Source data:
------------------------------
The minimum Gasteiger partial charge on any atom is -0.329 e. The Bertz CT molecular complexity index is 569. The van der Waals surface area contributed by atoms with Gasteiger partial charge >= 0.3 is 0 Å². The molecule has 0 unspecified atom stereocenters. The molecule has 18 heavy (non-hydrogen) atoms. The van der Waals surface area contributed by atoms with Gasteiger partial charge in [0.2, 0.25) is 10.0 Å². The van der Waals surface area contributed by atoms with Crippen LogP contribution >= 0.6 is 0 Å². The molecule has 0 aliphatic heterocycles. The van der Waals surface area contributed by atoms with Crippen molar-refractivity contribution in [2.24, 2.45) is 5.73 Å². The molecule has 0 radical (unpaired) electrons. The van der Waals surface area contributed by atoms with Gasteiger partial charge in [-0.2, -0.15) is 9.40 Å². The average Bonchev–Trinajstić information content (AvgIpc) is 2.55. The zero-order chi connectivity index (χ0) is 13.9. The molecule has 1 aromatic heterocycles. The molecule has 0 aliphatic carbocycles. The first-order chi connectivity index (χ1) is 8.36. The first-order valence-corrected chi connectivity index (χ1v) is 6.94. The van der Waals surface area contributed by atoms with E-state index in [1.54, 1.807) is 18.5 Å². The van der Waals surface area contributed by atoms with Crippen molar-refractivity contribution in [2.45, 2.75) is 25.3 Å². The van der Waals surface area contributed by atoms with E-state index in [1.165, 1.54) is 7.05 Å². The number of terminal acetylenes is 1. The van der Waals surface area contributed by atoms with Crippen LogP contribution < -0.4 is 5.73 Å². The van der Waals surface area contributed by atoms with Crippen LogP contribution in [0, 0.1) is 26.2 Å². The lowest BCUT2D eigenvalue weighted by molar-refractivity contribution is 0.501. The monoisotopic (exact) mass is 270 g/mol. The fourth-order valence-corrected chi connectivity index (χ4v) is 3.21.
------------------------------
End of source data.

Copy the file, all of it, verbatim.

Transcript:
The minimum Gasteiger partial charge on any atom is -0.329 e. The Bertz CT molecular complexity index is 569. The van der Waals surface area contributed by atoms with Gasteiger partial charge >= 0.3 is 0 Å². The molecule has 0 unspecified atom stereocenters. The molecule has 18 heavy (non-hydrogen) atoms. The van der Waals surface area contributed by atoms with Gasteiger partial charge in [0.2, 0.25) is 10.0 Å². The van der Waals surface area contributed by atoms with Crippen LogP contribution >= 0.6 is 0 Å². The molecule has 0 aliphatic heterocycles. The van der Waals surface area contributed by atoms with Crippen molar-refractivity contribution in [2.24, 2.45) is 5.73 Å². The molecule has 0 radical (unpaired) electrons. The van der Waals surface area contributed by atoms with Gasteiger partial charge in [-0.2, -0.15) is 9.40 Å². The average Bonchev–Trinajstić information content (AvgIpc) is 2.55. The zero-order chi connectivity index (χ0) is 13.9. The molecule has 1 aromatic heterocycles. The molecule has 0 aliphatic carbocycles. The first-order chi connectivity index (χ1) is 8.36. The first-order valence-corrected chi connectivity index (χ1v) is 6.94. The van der Waals surface area contributed by atoms with E-state index in [1.54, 1.807) is 18.5 Å². The van der Waals surface area contributed by atoms with Crippen molar-refractivity contribution in [2.45, 2.75) is 25.3 Å². The van der Waals surface area contributed by atoms with E-state index in [1.165, 1.54) is 7.05 Å². The number of terminal acetylenes is 1. The van der Waals surface area contributed by atoms with Crippen LogP contribution < -0.4 is 5.73 Å². The van der Waals surface area contributed by atoms with Crippen LogP contribution in [0, 0.1) is 26.2 Å². The lowest BCUT2D eigenvalue weighted by molar-refractivity contribution is 0.501. The monoisotopic (exact) mass is 270 g/mol. The fourth-order valence-corrected chi connectivity index (χ4v) is 3.21.